When you are electrohypersensitive you can’t be around any wireless electronic devices, including wireless routers, laptops and mobile phones. How can you live in the modern world if you can’t stand technology? Gunilla Ladberg*, the Swedish author of a book entitled ‘Forced to Disconnect’, has asked this question directly to electrohypersensitive people.
Thanks to her book, it’s easier to see the human side of the problem. EHS people have commented on the careers they’ve had to quit, their relationships falling apart and they’ve also mentioned their friends and neighbours who refused to acknowledge or try to understand their condition.
We have asked Gunilla Ladberg not only about her book but also about the living conditions of EHS people in Sweden, where electrohypersensitivity is recognized as an official impairment. She told us something more. She is certain that EHS is not the main problem. “All of us are affected by radiation”, she said, “even if not everybody realizes that”.
As EHS (electrohypersensitivity) is not a well-known condition, what was your first thought when you heard about electrohypersensitivity?
Gunilla Ladberg: The first time I met someone with electrohypersensitivity was about 15 years ago. I was introduced to her by my friend. She told me about the symptoms of her condition and I just thought: “what the hell is this?!”.
I then started to read about EHS. I found The Freiburg Appeal, a paper written by German doctors describing the same symptoms my new friend had. These symptoms were associated with electromagnetic fields. They had observed similar symptoms in a lot of their patients. On reading this, I was certain we needed to know more about it.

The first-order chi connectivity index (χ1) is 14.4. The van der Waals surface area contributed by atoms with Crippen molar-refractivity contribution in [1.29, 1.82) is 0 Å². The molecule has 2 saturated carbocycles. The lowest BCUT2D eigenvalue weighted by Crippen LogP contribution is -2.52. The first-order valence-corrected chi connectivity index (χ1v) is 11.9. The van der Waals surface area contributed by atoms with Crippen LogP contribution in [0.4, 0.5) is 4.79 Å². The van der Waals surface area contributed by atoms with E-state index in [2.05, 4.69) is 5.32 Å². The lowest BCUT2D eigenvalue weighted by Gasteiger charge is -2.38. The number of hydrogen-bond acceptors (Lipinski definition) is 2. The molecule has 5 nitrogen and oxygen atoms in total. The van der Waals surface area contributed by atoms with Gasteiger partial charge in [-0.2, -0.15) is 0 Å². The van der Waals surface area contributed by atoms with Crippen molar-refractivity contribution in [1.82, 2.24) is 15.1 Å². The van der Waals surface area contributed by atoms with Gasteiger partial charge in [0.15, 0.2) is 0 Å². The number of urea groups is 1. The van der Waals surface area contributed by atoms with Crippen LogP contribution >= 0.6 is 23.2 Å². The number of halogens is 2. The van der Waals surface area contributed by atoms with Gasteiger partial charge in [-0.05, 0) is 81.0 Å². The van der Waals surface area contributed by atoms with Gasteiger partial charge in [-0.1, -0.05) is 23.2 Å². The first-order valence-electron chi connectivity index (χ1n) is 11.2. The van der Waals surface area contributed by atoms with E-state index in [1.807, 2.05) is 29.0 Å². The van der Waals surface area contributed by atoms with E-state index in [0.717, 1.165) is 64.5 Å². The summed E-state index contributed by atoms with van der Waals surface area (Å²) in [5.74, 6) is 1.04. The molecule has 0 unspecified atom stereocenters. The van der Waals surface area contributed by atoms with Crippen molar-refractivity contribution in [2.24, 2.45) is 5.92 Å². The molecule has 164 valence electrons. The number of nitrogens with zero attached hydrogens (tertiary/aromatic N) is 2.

Around the same time, a scientific work of Swedish scientist Leif Salford was discussed on television. He is now very well-known internationally. He was experimenting on rats being exposed to radiation when he discovered that electromagnetic waves from mobile phones can break their blood-brain barrier in a few minutes. The BBB is supposed to protect the brain;
it should act as a barrier.
This news, in particular, sparked my interest in the subject of electromagnetic radiation.
I wanted to talk to people who found themselves affected by it, to get to know them and to learn more about their condition. I was never electrohypersensitive myself, nobody in my family was. I started to meet people suffering from EHS through organizations which educated people on the influence of electromagnetic fields. I am still working with one of them, The Wave Breakers (The National Swedish Association Against Harmful Electromagnetic Radiation).
You said you became interested in electromagnetic sensitivity through reading scientific research but in your book, “Forced To Disconnect”, there is no information about research. It’s more of a journalistic human-interest story.
Gunilla Ladberg: That’s right, I wrote this book to speak to people’s hearts. I wanted readers to fully understand the human side of this problem. When I met more people suffering from electrohypersensitivity, I had no expectations. I just sat there and listened to them.
People don’t pay attention to electromagnetic hypersensitivity. When they hear about it, they just tend to switch off. I understand it as long as I know how much they love this technology. They don ’t want to hear about the problems it may cause. But if it turns out that someone close to them is electrohypersensitive, then they might start to listen.
Are people in Sweden more aware of EHS?
We know it’s recognized as an impairment there.